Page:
Verena Uhl, product manager, pro-beam commented: “Hexagon has the capability to both accurately predict and then accurately measure our WEBAM process, which gives us and customers confidence in our innovative new additive methods. The simulation has a very strong dimensional correlation and shows very similar bending of the base plate to the real part. Having reduced simulation time by a factor of 13 without any loss of result quality, it is clear we can rely on Hexagon’s technologies for robust virtual engineering.”
Sciaky, Inc., a leading provider of additive manufacturing solutions, has likewise formed a partnership with Hexagon to ensure that its customers can use the company’s electron-beam (EBAM®) 3D printers to their full potential. Pairing EBAM printers with Hexagon’s process simulation software for DED applications ensures that the sophisticated printing technology can be leveraged for optimal productivity.
DED service bureau and machine builder DM3D used Hexagon measurement technologies to prove that it could meet NASA’s tolerance requirements in producing a full-scale NASA RS-25 nozzle liner, 111 inches (app. 2.8 meters) in height and 96 inches (app. 2.4 meters) in diameter, as part of NASA’s Rapid Analysis and Manufacturing Propulsion Technology (RAMPT) project.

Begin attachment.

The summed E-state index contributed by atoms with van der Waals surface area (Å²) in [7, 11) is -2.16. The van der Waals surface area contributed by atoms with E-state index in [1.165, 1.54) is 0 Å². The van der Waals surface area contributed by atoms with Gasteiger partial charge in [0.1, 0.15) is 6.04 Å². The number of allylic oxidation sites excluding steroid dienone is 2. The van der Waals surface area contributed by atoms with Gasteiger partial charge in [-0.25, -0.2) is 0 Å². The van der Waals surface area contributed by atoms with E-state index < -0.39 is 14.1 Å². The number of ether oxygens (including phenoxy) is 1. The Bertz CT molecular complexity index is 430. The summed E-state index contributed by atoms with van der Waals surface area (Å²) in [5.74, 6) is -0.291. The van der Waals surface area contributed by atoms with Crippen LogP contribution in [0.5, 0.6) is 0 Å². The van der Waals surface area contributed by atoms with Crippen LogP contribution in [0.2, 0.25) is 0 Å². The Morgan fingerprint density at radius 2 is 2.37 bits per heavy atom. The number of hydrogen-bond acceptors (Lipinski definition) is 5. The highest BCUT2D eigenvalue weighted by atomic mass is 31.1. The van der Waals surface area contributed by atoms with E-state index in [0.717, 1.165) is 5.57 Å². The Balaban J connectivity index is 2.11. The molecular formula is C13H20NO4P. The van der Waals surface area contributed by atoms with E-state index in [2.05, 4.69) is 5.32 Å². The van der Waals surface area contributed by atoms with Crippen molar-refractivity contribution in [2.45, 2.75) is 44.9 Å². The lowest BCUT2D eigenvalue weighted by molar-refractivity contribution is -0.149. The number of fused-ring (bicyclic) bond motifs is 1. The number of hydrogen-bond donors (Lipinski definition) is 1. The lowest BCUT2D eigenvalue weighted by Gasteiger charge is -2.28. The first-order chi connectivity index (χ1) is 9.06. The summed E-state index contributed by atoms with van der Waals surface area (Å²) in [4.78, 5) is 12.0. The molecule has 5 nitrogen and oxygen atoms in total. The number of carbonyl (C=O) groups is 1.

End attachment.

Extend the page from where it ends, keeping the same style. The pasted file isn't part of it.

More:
“Hexagon’s experience and portable metrology technology has proved very valuable for validating the RAMPT RS-25 liner part and generating an accurate model for finish machining,” commented Dr. Bhaskar Dutta, president, DM3D Technology: “It is one of the largest DED builds ever made, so we needed a good and reliable inspection technique for part validation. It’s obviously not practical to move a 2-ton rocket engine part to a CMM for inspection. By accurately and quickly measuring the part inside the machine, we also see the opportunity to perform any rework on the part, had it been needed.”
Meltio, a disruptive laser metal deposition technology manufacturer, has added Hexagon’s ESPRIT CAM computer-aided manufacturing (CAM) software to its technology ecosystem, offering machine shops a single interface for preparing and programming high-quality hybrid direct energy deposition (DED) production and machining.
The collaboration streamlines subtractive and additive manufacturing workflows for users of the Meltio Engine CNC Integration system. Meltio’s hybrid manufacturing solution allows for the creation of complex parts with precision machining tolerances in a single step. Combining this pioneering technology with Hexagon’s ESPRIT CAM system CNC programming, optimisation, and simulation for both additive and subtractive processes results in an advanced but easy-to-use manufacturing workflow in a single tool.